Carve Out a Little Emptiness Or, JJJJJerome Ellis Enters Through Another Door, Opens It, and Rearranges the Furniture
Wednesday, December 13, 2023
Before calling Virginia-based poet and musician JJJJJerome Ellis, I re-spun my copy of his 2021 record The Clearing. The album was co-produced by Northern Spy / NNA Tapes and commissioned by The Poetry Project, which was where I first saw JJJJJerome perform. I remember Ellis, who speaks with a stutter, standing at the front of a packed St. Mark’s Church, breaking open the time conventions of the 2020 New Year’s Day Marathon. During the twelve-hour program, each reader was allotted the same brief slot of 2-3 minutes. However, “in removing one hierarchy,” Ellis pointed out, “the time limit introduces another. A time limit assumes that all people have relatively equal access to time through their speech, which is not true.” In The Clearing, Ellis samples his friend and mentor Milta, who describes his “so-called stutter” as a space that transcends “the limitations of lineal / white time.”
The aqua book accompanying the record, published by Wendy’s Subway, is a transcription (Ellis italicizes crip, emphasizing the disability aesthetics that shape the work). Impressively designed by Rissa Hochberger, the tactile volume does not just act like a score book, it is shaped like one. Inside are stanzas between markers of times, and moments, in the tradition of concrete poetry and as influenced by M. NourbeSe Phillip’s Zong! (2011), where letters scatter along the pages like music notes. (Ellis’s recent book of poems, Aster of Ceremonies (2023), contains erasures of newspaper advertisements for “run-aways” published by enslavers and also draws from these influences.)
At National Sawdust, Ellis will celebrate his new solo piano album Compline in Nine Movements, which is one improvised take based on a 24-note phrase. The phrase, developed with James Harrison Monico (with whom Ellis often collaborates with under the project James & Jerome), acts like a seed from which the whole project grows. At Sawdust, Ellis is not interested in reproducing the album and instead will create a new improvisational performance featuring saxophone and electronics alongside piano and accompanied by Kenita Miller. Ellis describes his process of “carv[ing] out a little emptiness” leading up to performances—in other words, creating a clearing—wanting to “arrive at the music knowing as little as possible about it.”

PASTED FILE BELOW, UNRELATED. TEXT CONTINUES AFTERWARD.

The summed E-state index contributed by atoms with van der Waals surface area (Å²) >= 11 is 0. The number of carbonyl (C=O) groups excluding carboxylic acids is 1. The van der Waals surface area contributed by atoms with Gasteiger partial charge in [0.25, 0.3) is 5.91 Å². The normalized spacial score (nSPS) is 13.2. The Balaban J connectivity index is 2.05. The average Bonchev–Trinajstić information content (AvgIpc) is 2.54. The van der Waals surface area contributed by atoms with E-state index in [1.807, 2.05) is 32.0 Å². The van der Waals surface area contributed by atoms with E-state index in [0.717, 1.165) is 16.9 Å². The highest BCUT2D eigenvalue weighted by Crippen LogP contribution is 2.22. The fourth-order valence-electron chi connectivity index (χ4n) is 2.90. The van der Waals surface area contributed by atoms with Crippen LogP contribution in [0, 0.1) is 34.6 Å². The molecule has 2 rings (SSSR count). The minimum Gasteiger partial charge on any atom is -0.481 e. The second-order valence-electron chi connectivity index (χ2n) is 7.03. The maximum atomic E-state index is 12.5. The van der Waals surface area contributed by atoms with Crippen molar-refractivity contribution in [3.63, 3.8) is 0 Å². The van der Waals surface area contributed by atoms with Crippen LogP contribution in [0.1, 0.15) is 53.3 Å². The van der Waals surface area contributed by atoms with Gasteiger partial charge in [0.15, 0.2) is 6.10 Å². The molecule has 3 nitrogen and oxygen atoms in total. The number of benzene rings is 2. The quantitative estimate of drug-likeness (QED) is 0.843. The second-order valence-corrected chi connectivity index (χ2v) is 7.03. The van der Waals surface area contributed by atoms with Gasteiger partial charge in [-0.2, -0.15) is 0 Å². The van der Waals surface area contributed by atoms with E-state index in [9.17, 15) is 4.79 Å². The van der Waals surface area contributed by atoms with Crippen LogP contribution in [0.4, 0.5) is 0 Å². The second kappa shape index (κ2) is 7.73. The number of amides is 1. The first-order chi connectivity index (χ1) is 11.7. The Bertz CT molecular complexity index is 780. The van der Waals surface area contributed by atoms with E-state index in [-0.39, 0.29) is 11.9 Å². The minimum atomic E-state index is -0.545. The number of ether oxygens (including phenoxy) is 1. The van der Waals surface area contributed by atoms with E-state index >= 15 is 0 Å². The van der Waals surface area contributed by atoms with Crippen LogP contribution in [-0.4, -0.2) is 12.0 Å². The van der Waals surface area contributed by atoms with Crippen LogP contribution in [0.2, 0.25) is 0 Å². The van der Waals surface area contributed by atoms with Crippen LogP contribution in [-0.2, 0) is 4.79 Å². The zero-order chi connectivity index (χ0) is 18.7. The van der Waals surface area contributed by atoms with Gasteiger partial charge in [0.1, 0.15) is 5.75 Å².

The album is a deliberate non-verbal no-liner-notes follow-up to The Clearing’s hypertextuality. I think of André 3000’s recent instrumental release New Blue Sun. The record is almost 90 minutes of “no bars,” and marked the Outkast musician’s first record in seventeen years following an acclaimed career of dense verses. JJJJJerome shares how instrumental music has always been a significant space for grieving and dwelling. He tells me about how he’s always been drawn to music that deploys certain organizational techniques (like loops, drones, vibrato) that facilitate—and teach—dwelling. This dwell, this slow, is in many ways a protest to capitalist, ableist urgency.
Ellis was trained in jazz and cites learning, more broadly, about and in “practices developed by Black people that are committed to a specific relationship to the present moment . . . often discussed under the rubric of improvisation.” Ellis is interested in engaging in an intellectual and spiritual tradition which asks “how are we going to play this thing this time?” For him, the commitments of performance are outside of reproducibility. In advance of the performance at National Sawdust, Ellis will be preparing sounds through a process called granular synthesis, or granulation. This process splits sound into tiny snippets, or grains, which can then be rearranged or frozen. Ellis connects this rupturing and series of splits in granular synthesis to the methods of writers like Phillips and Christina Sharpe, which are influences throughout.